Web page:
More nuclear fuel removed from Libya, US says
WASHINGTON (Reuters) – Three more kg (6.6 pounds) of
weapons-capable highly enriched uranium have been removed from
Libya, bringing to 20 kg (44 pounds) the total put under
international control since the country abandoned its nuclear
arms program in 2003, U.S. officials said on Wednesday.
The recent two-day operation was carried out by Russia, the
U.S. Department of Energy’s National Nuclear Security
Administration and the U.N. watchdog agency, the International
Atomic Energy Agency.
“Libya’s cooperation and commitment was key to this joint
nonproliferation effort. It is a clear indication of Libya’s
continued commitment to rid itself of weapons of mass
destruction and proliferation-sensitive materials,” Linton
Brooks, the U.S. agency’s administrator, said in a written
A U.S. spokesman said an initial 17 kg (37 pounds) of
highly enriched uranium, or HEU, was removed from Libya in 2004
but was not previously announced.
The latest shipment was part of a process to remove all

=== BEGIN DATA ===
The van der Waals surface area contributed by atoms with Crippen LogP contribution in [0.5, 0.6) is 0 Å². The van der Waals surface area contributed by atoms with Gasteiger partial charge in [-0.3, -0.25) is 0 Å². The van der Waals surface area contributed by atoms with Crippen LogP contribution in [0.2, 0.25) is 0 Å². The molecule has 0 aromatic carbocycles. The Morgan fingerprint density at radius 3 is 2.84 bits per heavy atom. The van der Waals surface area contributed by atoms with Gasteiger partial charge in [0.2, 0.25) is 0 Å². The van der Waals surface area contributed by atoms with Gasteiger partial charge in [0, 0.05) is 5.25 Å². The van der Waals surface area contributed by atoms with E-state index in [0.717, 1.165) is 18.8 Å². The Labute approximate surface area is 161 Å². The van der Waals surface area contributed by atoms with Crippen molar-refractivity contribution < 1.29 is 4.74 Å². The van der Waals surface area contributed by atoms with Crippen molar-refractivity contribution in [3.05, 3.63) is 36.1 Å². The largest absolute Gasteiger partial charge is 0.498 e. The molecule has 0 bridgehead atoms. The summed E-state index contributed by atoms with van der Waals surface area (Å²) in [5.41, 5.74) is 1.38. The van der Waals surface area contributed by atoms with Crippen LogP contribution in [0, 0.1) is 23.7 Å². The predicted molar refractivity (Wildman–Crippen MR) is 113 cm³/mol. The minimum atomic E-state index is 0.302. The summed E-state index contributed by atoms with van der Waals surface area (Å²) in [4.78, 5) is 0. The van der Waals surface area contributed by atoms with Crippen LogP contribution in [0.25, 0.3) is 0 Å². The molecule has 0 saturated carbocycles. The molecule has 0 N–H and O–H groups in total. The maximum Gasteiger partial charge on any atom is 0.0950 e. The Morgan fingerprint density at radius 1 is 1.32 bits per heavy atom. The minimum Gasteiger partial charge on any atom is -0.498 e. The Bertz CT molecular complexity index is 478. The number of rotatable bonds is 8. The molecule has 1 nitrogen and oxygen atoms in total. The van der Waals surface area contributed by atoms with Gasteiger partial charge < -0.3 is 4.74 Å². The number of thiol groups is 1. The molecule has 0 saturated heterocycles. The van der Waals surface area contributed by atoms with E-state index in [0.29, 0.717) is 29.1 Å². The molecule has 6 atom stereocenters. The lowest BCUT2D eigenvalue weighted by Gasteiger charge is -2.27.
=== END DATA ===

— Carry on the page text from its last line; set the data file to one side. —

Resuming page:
Russian-origin HEU material from Libya. The U.S. agency did not
say how much was left.
A report on Monday by the Libyan news agency quoted leader
Muammar Gaddafi as saying Libya at one stage came close to
building a nuclear bomb, the first time any Libyan official had
confirmed the North African country had been trying to build a
One U.S. official who deals with nonproliferation issues
told Reuters the claim was “not credible.
Libya possessed nuclear material but not enough expertise
to complete the job. “I don’t think Gaddafi was close,” the
At Libya’s Tajoura Research Center, the HEU was loaded into
three specialized transportation containers provided by Russia,
while U.S. and IAEA experts monitored the process.
The containers were airlifted under guard from an airport
near Tripoli, Libya, to a secure facility in Russia where the
HEU will be blended into low enriched uranium, or LEU, which is
less suitable for weapons production.
The operation was part of the U.S. global threat reduction
initiative to secure vulnerable nuclear and radiological
materials around the world as quickly as possible. In all, some
189 kg (416 pounds) of HEU have been returned in 13 shipments
to Russia from Serbia, Romania, Bulgaria, Uzbekistan, Latvia,
and the Czech Republic, as well as Libya.
In December 2003, Libya said it would abandon its weapons
of mass destruction programs and allow international
inspections. The move helped the OPEC oil producer repair
relations with the West after decades of estrangement.
The United States said in May it would restore formal ties
and take Libya off the list of countries deemed state sponsors